Project description:Biological membrane fusion proceeds via an essential topological transition of the two membranes involved. Known players such as certain lipid species and fusion proteins are generally believed to alter the free energy and thus the rate of the fusion reaction. Quantifying these effects by theory poses a major challenge since the essential reaction intermediates are collective, diffusive and of a molecular length scale. We conducted molecular dynamics simulations in conjunction with a state-of-the-art string method to resolve the minimum free-energy path of the first fusion intermediate state, the so-called stalk. We demonstrate that the isolated transmembrane domains (TMDs) of fusion proteins such as SNARE molecules drastically lower the free energy of both the stalk barrier and metastable stalk, which is not trivially explained by molecular shape arguments. We relate this effect to the local thinning of the membrane (negative hydrophobic mismatch) imposed by the TMDs which favors the nearby presence of the highly bent stalk structure or prestalk dimple. The distance between the membranes is the most crucial determinant of the free energy of the stalk, whereas the free-energy barrier changes only slightly. Surprisingly, fusion enhancing lipids, i.e., lipids with a negative spontaneous curvature, such as PE lipids have little effect on the free energy of the stalk barrier, likely because of its single molecular nature. In contrast, the lipid shape plays a crucial role in overcoming the hydration repulsion between two membranes and thus rather lowers the total work required to form a stalk.
Project description:Interferon-induced transmembrane protein 3 (IFITM3) is a cellular factor that blocks virus fusion with cell membranes. IFITM3 has been suggested to alter membrane curvature and fluidity, though its exact mechanism of action is unclear. Using a bioinformatic approach, we predict IFITM3 secondary structures and identify a highly conserved, short amphipathic helix within a hydrophobic region of IFITM3 previously thought to be a transmembrane domain. Consistent with the known ability of amphipathic helices to alter membrane properties, we show that this helix and its amphipathicity are required for the IFITM3-dependent inhibition of influenza virus, Zika virus, vesicular stomatitis virus, Ebola virus, and human immunodeficiency virus infections. The homologous amphipathic helix within IFITM1 is also required for the inhibition of infection, indicating that IFITM proteins possess a conserved mechanism of antiviral action. We further demonstrate that the amphipathic helix of IFITM3 is required to block influenza virus hemagglutinin-mediated membrane fusion. Overall, our results provide evidence that IFITM proteins utilize an amphipathic helix for inhibiting virus fusion.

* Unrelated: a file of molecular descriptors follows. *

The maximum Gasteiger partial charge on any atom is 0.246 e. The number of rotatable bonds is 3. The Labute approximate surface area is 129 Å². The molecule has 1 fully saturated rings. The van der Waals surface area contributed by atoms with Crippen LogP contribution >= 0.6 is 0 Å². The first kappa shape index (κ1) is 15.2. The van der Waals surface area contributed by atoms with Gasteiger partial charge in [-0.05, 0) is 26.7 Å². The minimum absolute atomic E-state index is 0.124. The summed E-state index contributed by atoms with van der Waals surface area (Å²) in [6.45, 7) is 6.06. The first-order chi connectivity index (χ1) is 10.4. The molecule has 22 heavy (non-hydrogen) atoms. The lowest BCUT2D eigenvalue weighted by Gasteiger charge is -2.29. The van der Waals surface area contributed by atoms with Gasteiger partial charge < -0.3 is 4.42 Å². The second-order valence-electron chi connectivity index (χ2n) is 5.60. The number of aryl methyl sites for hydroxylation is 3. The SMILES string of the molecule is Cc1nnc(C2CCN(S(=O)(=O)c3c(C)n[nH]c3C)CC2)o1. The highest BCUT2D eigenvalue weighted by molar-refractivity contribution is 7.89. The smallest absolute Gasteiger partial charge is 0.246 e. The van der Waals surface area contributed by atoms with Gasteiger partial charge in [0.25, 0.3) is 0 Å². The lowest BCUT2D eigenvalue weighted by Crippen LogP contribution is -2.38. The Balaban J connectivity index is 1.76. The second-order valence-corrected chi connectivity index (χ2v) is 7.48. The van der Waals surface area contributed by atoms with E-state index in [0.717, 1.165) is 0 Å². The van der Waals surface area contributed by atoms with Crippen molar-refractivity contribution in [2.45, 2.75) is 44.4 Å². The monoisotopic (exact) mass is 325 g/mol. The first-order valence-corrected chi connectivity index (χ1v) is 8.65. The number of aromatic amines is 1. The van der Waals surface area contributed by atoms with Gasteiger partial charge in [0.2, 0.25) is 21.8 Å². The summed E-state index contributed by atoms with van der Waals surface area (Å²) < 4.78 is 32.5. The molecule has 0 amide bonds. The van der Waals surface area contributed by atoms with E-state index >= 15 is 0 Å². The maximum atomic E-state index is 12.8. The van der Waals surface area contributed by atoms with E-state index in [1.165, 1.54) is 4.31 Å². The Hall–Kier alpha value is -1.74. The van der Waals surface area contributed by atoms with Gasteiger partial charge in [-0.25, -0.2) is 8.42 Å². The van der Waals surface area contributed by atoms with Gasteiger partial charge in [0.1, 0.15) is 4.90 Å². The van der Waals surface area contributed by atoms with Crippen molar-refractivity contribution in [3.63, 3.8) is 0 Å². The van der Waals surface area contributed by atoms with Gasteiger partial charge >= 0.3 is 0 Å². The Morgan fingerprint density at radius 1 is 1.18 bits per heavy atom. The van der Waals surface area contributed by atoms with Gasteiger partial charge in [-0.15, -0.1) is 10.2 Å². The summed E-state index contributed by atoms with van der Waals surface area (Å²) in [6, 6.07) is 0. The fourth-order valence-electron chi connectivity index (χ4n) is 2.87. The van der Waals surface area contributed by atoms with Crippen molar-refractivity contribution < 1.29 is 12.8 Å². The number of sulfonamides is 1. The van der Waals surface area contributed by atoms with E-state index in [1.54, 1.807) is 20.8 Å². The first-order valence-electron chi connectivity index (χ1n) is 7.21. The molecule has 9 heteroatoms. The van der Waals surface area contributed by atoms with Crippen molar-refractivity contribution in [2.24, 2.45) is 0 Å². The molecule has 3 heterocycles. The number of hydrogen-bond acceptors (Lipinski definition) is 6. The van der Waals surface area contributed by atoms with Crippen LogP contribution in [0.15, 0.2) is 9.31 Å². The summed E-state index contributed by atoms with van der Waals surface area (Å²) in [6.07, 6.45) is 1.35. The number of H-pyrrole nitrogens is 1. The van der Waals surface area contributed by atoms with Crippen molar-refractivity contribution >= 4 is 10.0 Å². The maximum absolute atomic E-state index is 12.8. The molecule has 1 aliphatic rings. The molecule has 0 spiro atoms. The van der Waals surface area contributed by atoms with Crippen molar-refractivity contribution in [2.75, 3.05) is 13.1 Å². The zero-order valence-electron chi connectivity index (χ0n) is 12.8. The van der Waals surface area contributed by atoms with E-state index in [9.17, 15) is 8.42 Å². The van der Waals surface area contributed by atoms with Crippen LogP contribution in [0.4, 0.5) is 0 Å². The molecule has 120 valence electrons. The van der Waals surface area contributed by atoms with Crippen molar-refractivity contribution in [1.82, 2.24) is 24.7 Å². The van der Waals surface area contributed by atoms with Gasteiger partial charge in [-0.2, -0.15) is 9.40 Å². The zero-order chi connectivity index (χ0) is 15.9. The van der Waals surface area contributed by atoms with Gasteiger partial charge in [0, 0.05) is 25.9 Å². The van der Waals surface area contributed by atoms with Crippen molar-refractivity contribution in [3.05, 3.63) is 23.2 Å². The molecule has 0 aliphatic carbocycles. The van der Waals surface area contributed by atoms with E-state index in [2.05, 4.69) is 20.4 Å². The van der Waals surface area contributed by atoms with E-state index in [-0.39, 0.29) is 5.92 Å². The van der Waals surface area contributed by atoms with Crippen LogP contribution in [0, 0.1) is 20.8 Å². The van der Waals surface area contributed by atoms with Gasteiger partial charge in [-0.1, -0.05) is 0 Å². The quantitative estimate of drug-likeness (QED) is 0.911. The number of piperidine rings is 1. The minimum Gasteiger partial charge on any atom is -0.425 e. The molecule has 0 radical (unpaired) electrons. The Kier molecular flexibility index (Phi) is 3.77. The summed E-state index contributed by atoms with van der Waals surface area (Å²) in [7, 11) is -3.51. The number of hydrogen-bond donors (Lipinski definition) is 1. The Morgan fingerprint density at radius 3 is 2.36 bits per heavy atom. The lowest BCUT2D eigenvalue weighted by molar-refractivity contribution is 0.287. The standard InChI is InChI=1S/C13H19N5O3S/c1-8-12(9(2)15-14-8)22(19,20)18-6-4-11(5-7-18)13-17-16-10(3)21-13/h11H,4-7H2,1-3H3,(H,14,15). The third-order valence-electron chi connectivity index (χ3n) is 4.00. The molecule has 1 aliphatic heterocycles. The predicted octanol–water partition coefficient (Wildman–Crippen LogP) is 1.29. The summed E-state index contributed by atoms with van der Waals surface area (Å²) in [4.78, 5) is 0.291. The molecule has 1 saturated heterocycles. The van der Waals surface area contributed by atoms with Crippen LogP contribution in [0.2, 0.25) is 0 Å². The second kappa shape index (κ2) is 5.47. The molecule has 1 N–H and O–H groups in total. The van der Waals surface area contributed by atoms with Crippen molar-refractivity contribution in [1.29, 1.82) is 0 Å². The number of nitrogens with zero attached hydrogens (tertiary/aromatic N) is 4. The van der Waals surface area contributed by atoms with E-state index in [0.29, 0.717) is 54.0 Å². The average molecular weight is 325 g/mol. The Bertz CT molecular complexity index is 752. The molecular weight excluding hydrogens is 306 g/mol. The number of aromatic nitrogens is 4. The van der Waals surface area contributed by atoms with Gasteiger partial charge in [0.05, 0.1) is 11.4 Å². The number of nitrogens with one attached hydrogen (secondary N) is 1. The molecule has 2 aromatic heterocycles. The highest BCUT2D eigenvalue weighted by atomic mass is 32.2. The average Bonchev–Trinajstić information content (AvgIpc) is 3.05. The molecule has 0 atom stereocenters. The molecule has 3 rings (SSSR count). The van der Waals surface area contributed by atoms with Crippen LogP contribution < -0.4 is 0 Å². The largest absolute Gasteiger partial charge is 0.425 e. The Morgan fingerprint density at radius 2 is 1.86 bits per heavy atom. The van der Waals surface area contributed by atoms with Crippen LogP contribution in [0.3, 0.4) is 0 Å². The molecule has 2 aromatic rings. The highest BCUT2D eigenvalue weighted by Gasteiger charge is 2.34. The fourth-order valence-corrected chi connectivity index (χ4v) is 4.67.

Project description:Infection of eukaryotic cells by enveloped viruses requires the merging of viral and cellular membranes. Highly specific viral surface glycoproteins, named fusion proteins, catalyze this reaction by overcoming inherent energy barriers. Hepatitis C virus (HCV) is an enveloped virus that belongs to the genus Hepacivirus of the family Flaviviridae. Little is known about the molecular events that mediate cell entry and membrane fusion for HCV, although significant progress has been made due to recent developments in infection assays. Here, using infectious HCV pseudoparticles (HCVpp), we investigated the molecular basis of HCV membrane fusion. By searching for classical features of fusion peptides through the alignment of sequences from various HCV genotypes, we identified six regions of HCV E1 and E2 glycoproteins that present such characteristics. We introduced conserved and nonconserved amino acid substitutions in these regions and analyzed the phenotype of HCVpp generated with mutant E1E2 glycoproteins. This was achieved by (i) quantifying the infectivity of the pseudoparticles, (ii) studying the incorporation of E1E2 and their capacity to mediate receptor binding, and (iii) determining their fusion capacity in cell-cell and liposome/HCVpp fusion assays. We propose that at least three of these regions (i.e., at positions 270 to 284, 416 to 430, and 600 to 620) play a role in the membrane fusion process. These regions may contribute to the merging of viral and cellular membranes either by interacting directly with lipid membranes or by assisting the fusion process through their involvement in the conformational changes of the E1E2 complex at low pH.